Why “Drinking the Water”?

When you travel to certain places, people will jokingly warn you, “Don’t drink the water!

I think that’s terrible advice. I generally do drink the local water – at home (wherever that may be at the moment) and away.  It has made my life much more bountiful.

Sometimes the water needs to be filtered or otherwise treated, of course. When I lived in Mexico, I always had to boil it for 10-20 minutes before consuming. I greatly prefer that small hassle to drinking the soul-less water that comes in plastic bottles. Sure, I’ll drink the bottled stuff when I’m out and about and unable to get reliable liquid from a faucet, but I go for the local stuff when I can.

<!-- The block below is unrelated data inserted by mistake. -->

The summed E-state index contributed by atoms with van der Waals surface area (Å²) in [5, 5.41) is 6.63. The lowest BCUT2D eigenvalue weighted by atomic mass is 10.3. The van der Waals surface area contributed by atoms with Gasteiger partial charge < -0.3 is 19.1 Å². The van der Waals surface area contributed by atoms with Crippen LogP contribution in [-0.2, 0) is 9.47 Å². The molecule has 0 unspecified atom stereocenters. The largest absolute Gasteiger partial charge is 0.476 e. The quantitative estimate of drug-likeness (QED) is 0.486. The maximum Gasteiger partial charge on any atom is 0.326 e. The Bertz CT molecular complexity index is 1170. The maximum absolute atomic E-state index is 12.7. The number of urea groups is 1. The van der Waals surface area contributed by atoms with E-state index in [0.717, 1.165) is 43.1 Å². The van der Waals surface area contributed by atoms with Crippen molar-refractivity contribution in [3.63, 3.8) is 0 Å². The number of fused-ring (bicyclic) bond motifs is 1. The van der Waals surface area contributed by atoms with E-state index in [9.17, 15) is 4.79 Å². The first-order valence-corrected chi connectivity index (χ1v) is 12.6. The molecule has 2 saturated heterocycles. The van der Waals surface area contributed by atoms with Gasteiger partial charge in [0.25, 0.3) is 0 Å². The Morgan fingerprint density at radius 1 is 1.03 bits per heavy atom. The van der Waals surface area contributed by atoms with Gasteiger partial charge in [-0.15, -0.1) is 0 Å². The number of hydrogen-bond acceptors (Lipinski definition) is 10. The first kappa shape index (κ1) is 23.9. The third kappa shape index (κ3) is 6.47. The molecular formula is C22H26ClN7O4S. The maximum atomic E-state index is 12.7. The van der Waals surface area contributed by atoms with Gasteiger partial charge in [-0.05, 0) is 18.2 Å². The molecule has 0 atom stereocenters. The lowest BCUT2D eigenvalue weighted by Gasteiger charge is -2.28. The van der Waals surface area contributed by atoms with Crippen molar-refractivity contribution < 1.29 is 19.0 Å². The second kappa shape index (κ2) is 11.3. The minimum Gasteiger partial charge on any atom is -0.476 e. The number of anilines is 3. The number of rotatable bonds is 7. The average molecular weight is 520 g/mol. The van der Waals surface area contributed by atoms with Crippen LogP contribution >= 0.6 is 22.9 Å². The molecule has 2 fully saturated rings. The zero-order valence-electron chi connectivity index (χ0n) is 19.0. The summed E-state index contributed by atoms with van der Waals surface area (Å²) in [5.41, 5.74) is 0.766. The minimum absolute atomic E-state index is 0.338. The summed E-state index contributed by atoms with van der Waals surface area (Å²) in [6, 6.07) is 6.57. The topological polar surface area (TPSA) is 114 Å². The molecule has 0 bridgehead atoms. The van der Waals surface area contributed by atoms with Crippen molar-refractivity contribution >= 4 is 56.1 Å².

Of course, “water” means much more to me than merely H2O. I’m talking about food, weather, language, history, dress, religion, architecture, customs, worldview – everything that makes a time and place a particular time and place. Some of this is delightful; it goes down pretty easily and I can chug it. Other aspects I can only sip at gingerly.

I’ve read that the average adult female body is made up of about 55% water. When I take in liquid, that water becomes part of me as my cells become hydrated. When I participate actively in a particular place and time, that becomes part of me, too, as I am metaphorically fed, clothed, instructed — enriched.

I am a part of all that I have met.

Alfred, Lord Tennyson, in his poem Ulysses
Mexico Retold

There's more to Mexico than meets the media

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